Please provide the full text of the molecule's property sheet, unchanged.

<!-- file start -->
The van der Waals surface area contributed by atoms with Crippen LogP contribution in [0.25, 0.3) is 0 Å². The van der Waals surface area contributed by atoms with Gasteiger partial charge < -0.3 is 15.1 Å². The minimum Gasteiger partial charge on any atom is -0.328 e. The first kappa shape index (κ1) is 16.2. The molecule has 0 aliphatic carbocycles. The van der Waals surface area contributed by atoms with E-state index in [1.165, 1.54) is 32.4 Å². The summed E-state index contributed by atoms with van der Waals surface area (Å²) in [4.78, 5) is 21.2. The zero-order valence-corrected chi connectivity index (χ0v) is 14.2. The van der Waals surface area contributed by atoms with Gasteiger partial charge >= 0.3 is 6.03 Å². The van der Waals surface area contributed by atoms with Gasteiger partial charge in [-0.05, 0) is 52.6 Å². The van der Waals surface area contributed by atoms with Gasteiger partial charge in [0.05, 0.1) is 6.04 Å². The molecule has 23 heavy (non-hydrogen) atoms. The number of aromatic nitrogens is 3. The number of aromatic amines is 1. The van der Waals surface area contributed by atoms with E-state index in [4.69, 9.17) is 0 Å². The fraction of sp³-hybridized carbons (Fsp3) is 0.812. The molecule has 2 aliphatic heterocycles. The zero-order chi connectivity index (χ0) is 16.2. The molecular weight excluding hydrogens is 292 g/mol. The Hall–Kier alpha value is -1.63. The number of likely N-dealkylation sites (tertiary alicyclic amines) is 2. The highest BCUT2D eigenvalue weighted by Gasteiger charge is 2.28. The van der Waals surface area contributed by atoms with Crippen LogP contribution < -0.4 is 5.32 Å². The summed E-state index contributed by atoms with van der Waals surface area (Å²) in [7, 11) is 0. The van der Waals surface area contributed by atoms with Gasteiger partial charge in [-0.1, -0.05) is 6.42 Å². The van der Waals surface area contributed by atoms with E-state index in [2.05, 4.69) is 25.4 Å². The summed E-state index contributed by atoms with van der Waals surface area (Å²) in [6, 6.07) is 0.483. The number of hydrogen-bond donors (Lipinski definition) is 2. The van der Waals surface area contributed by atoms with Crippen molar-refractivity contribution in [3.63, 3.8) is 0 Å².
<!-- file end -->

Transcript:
The van der Waals surface area contributed by atoms with Crippen LogP contribution in [0.25, 0.3) is 0 Å². The van der Waals surface area contributed by atoms with Gasteiger partial charge < -0.3 is 15.1 Å². The minimum Gasteiger partial charge on any atom is -0.328 e. The first kappa shape index (κ1) is 16.2. The molecule has 0 aliphatic carbocycles. The van der Waals surface area contributed by atoms with E-state index in [1.165, 1.54) is 32.4 Å². The summed E-state index contributed by atoms with van der Waals surface area (Å²) in [4.78, 5) is 21.2. The zero-order valence-corrected chi connectivity index (χ0v) is 14.2. The van der Waals surface area contributed by atoms with Gasteiger partial charge >= 0.3 is 6.03 Å². The van der Waals surface area contributed by atoms with Gasteiger partial charge in [-0.05, 0) is 52.6 Å². The van der Waals surface area contributed by atoms with Gasteiger partial charge in [0.05, 0.1) is 6.04 Å². The molecule has 23 heavy (non-hydrogen) atoms. The number of aromatic nitrogens is 3. The number of aromatic amines is 1. The van der Waals surface area contributed by atoms with E-state index in [4.69, 9.17) is 0 Å². The fraction of sp³-hybridized carbons (Fsp3) is 0.812. The molecule has 2 aliphatic heterocycles. The zero-order chi connectivity index (χ0) is 16.2. The molecular weight excluding hydrogens is 292 g/mol. The Hall–Kier alpha value is -1.63. The number of likely N-dealkylation sites (tertiary alicyclic amines) is 2. The highest BCUT2D eigenvalue weighted by Gasteiger charge is 2.28. The van der Waals surface area contributed by atoms with Crippen LogP contribution < -0.4 is 5.32 Å². The summed E-state index contributed by atoms with van der Waals surface area (Å²) in [7, 11) is 0. The van der Waals surface area contributed by atoms with Gasteiger partial charge in [-0.1, -0.05) is 6.42 Å². The van der Waals surface area contributed by atoms with E-state index in [2.05, 4.69) is 25.4 Å². The summed E-state index contributed by atoms with van der Waals surface area (Å²) in [6, 6.07) is 0.483. The number of hydrogen-bond donors (Lipinski definition) is 2. The van der Waals surface area contributed by atoms with Crippen molar-refractivity contribution in [3.63, 3.8) is 0 Å².